The first market was held in August 2014. After a few personal invitations and a Facebook announcement that drew some producers, we set up shop. Beer bottle crates and slabs of wood were good enough. The costs were covered based on a pay what it’s worth scheme.
We also set up a website with the commitment that the same principles that shape a market would hold online. Order pick-ups would occur in tandem with markets. Since we were at it, we did our best as well to produce content to tell the stories of our community
In the first year, the markets were monthly events. By 2017, we were holding weekly markets all over town with (some) support from the city. Each Junta Local market congregated farmers, bakers, artisans, coffee roasters, kombucha makers, cheesemongers, aspiring young chefs. We became a tightly knit community, who has supported each other and spawned a keen sense of identity – we are the “ajuntados”. More than providing a platform for direct sales, Junta Local, at its best, has conferred self-esteem, motivation, and a sense of fulfillment and purpose: we are here to bring good, local and just food to Rio de Janeiro.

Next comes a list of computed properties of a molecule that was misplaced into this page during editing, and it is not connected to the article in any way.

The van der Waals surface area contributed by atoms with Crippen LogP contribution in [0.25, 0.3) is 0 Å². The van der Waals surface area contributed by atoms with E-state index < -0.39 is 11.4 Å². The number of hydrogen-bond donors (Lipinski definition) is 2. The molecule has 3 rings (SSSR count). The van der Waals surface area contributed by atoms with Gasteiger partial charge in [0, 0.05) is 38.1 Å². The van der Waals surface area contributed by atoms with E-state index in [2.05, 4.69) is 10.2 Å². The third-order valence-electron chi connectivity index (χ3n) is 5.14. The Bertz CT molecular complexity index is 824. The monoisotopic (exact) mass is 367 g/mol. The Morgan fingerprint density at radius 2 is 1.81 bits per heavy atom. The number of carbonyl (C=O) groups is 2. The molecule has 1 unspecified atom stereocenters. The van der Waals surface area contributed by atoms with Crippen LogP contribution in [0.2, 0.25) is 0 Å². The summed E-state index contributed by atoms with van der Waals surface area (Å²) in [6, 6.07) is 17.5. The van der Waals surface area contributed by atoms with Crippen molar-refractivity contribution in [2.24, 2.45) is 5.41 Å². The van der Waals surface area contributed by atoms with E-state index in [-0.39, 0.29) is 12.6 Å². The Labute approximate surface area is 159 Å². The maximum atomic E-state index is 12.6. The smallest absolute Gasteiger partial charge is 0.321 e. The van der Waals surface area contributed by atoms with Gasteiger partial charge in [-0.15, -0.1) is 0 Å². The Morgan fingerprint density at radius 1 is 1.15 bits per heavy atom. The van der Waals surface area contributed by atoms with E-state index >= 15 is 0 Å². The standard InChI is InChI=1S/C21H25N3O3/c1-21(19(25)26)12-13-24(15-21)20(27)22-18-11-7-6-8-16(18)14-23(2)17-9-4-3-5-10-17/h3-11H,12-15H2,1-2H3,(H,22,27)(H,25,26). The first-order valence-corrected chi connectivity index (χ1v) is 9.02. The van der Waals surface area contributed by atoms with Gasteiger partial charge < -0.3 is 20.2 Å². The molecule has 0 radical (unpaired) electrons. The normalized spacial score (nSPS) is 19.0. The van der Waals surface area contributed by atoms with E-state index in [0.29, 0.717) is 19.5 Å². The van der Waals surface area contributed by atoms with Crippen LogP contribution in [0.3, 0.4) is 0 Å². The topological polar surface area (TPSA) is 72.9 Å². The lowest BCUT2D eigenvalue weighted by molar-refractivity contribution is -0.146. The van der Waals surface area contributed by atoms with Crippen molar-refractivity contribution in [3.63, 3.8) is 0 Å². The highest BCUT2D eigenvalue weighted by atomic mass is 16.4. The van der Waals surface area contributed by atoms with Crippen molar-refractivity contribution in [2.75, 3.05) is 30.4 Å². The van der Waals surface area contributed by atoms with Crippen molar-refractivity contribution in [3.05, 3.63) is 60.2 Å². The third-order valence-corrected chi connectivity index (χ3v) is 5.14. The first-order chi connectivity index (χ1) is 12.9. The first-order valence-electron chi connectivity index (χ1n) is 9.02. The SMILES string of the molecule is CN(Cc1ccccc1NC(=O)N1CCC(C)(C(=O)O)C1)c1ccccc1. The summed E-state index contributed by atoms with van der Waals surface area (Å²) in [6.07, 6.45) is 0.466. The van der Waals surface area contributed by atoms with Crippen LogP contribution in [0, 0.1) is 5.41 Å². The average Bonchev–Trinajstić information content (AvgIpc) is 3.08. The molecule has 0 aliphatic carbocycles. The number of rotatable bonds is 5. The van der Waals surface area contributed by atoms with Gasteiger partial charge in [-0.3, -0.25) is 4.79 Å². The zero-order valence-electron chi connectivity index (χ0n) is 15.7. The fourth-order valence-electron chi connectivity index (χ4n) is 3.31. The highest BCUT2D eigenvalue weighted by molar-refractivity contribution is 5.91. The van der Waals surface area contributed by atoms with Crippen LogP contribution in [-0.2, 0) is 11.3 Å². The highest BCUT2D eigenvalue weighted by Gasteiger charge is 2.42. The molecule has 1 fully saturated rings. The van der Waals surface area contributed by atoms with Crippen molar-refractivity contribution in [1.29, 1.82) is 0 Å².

More than community, Junta Local has become a system of governance. Our Charter, criteria of participation and rules for the markets and website have been elaborated collectively.
On the other side of the stalls, a marveled crowd that flocked to the streets interpreted these markets to their liking. “This is reminiscent of the markets I used to go to 30 years ago”, “I feel like I am not in Rio but in _________ (fill in the blank with Brooklyn, Berlin, or whatever neighborhood / city where hipsters have done their thing). Fresh produce, heirloom varieties, crackling bread, top-notch coffee, great bear and wine, great cheese, honey and jams, bean-to-bar chocolate, pastries, kimchi, pizza topped with local ingredients. This is just a short list of what they find at the markets (and on the website!). Junta Local markets also mean thematic events (we have held markets focused on fermentation, local fishermen, food for kids), great music, on the side activities such as tastings, book launches, recipe demonstrations and the occasional salad dressing poured from varying heights over the salads chopped up to avoid waste.
The tale of Junta Local, however, is not just one wonder and delight. There has been hardship and struggle. Whether dealing with the loss of a week’s worth of toil because of a downpour or simply digging in our heels to make ends meet.
The pandemic was a huge blow. For almost two years our markets were suspended. At the start because the city prohibited markets and then out of a sense of responsibility. More than just cutting off financial input, we lost our weekly meeting.